Coen v Employers Liability Assurance Corporation Ltd

CourtHigh Court
Judgment Date24 May 1962
Date24 May 1962
Docket Number(1959. No. 1288 P.)
(1959. No. 1288 P.)
Coen v. Employers Liability Assurance Corporation

Insurance contract - Arbitration - Condition of contract that disputes under policy be referred to arbitration - Condition making reference to arbitration a condition precedent to liability on part of insurers - Failure to refer claim to arbitration not an abandonment of claim - Insurable interest - Extent of cover.

Plenary Summons.

The plaintiff, James Coen, brought proceedings in the High Court, claiming inter alia a declaration that the defendants, the Employers Liability Assurance Corporation Ltd., were liable to indemnify him in respect of his liability to pay damages for personal injury suffered by a third party by reason of alleged negligence of the plaintiff in the driving of a motor car.

The following statement of the facts is taken from the judgment of Budd J.:—

"The plaintiff, James Coen, was at all material times in the year 1956 employed as an assistant in the licensed premises, known as the West End bar, in Galway, and also in a garage adjoining these premises, known as the West End garage, both owned by his brother-in-law, Patrick Smith. His sister, Mrs. Angela Smith, acted as secretary to the garage business and also ran a car hire self-drive service in the garage premises.

It is alleged by the plaintiff that on a date early in June, 1956, he purchased from his brother-in-law a Hillman car, registered number IZ. 7238, for the sum of £90. Questions have been raised as to the genuineness of this transaction.

Mrs. Smith apparently dealt with the insurance of motor cars, both in connection with her husband's business and her own, and, according to the plaintiff's case, it was arranged that she should arrange for the insurance of the car in question for her brother, the cover to be on a third party, fire and theft basis, with open driving. Mrs. Smith accordingly got in touch with Connaught Insurance and Allied Services, insurance brokers, to arrange the necessary cover. The brokers wrote to Mrs. Smith two letters, dated respectively the 8th and 11th June, 1956, which are as follows:—

Dear Mrs. Smith,

This note is to confirm that we have arranged to have the above numbered car covered from to-day on a third party, fire & theft basis, open driving. It will be necessary to have the enclosed proposal form completed and I shall be glad if you will see that each question is read carefully, answered and the form signed. Since Mr. Coen was not previously insured in his own name the Company will require a letter from someone in authority to the effect that he has been driving regularly for the past three years, the type of vehicles he has driven and the approx, mileage. If you would let us have a letter under your letter heading it would meet the case. We look forward to receiving the completed form as soon as possible. A certificate will be sent you tomorrow.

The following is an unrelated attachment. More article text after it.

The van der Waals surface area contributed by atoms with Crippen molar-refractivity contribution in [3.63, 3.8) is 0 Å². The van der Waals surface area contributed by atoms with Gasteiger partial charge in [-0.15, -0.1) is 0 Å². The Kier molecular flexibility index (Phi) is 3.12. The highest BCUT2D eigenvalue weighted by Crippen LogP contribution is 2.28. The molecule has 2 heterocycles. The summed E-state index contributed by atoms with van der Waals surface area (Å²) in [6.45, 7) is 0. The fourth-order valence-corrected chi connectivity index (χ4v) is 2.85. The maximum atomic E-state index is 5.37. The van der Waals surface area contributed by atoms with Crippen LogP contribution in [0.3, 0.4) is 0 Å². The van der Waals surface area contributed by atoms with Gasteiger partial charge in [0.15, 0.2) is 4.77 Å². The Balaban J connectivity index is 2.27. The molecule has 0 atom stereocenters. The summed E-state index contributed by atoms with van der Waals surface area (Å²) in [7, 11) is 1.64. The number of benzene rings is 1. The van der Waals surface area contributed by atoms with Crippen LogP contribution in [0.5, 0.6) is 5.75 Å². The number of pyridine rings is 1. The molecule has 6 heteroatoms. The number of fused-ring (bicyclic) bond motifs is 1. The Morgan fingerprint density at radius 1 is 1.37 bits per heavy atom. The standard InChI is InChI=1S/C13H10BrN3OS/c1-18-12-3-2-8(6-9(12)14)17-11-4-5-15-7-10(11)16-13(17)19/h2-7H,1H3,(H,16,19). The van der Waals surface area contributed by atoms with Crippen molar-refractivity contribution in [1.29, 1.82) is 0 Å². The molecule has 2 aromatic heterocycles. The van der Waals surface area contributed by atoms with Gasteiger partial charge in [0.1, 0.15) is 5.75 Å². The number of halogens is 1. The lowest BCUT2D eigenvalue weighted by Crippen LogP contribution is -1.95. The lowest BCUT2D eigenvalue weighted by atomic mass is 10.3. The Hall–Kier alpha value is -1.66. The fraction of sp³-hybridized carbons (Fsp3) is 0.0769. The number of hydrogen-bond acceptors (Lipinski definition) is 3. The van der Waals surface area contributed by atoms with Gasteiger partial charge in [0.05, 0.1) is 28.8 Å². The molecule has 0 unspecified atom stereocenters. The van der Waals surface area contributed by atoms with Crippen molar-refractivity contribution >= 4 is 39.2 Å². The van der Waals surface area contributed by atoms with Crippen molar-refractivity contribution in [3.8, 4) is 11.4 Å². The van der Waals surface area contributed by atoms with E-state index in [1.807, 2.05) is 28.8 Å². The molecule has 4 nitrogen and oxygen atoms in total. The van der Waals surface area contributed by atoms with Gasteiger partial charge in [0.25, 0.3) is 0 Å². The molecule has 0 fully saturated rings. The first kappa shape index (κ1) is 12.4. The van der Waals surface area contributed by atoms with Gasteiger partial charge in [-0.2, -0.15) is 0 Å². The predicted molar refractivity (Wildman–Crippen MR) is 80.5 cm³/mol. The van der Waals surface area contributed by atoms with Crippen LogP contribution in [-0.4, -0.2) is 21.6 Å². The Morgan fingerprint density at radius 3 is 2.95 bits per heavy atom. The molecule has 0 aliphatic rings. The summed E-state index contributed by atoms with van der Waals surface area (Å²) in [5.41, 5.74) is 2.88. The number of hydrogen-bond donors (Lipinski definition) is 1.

Assuring you of our best attention.

Yours sincerely,

C. Connaughton."

11th June, 1956.

Re: Insurance for James Coen IZ. 7238

Dear Mrs. Smith,

I now enclose herewith temporary certificate in this case covering up to the 23rd inst., and I trust it will be found in order. I shall be glad if you will kindly let us have the completed proposal form as soon as possible. The cover is third party, fire & theft, open driving.

Assuring you of our best attention.

Yours sincerely,

C. Connaughton."

"The cover referred to was in fact arranged with the defendant Company and as indicated in the second letter what is termed a temporary certificate was issued by the Company and handed over to the plaintiff. The document in question was in fact a certificate of insurance of the type required to be held by the driver of a mechanically propelled vehicle pursuant to the provisions of the Road Traffic Act, 1933, and in the form prescribed by the Act and regulations made thereunder. It described the insured as James Coen and the period of cover as from 3.05 p.m. on the 8th June, 1956, to 3.05 p.m. on the 23rd June, 1956. It contained the usual clauses as to limitations as to use, person or classes of persons whose liability it covered, the vehicle covered, which was the motor car with the index number and registration IZ. 7238, and the driver or classes of drivers whose driving it covered, which included any person driving on the insured's order or with his consent the said motor car. At the bottom was a certificate in the following terms:—'I HEREBY CERTIFY that an approved policy of insurance has been issued by me to the person named above, that the particulars stated above are correct, and that, within such particulars and subject to the provisions of the Road Traffic Act, 1933, the policy of insurance covers all liabilities which are required by Part V of the said Act to be the subject of either an approved policy of insurance, an approved guarantee or an approved combined policy and guarantee.'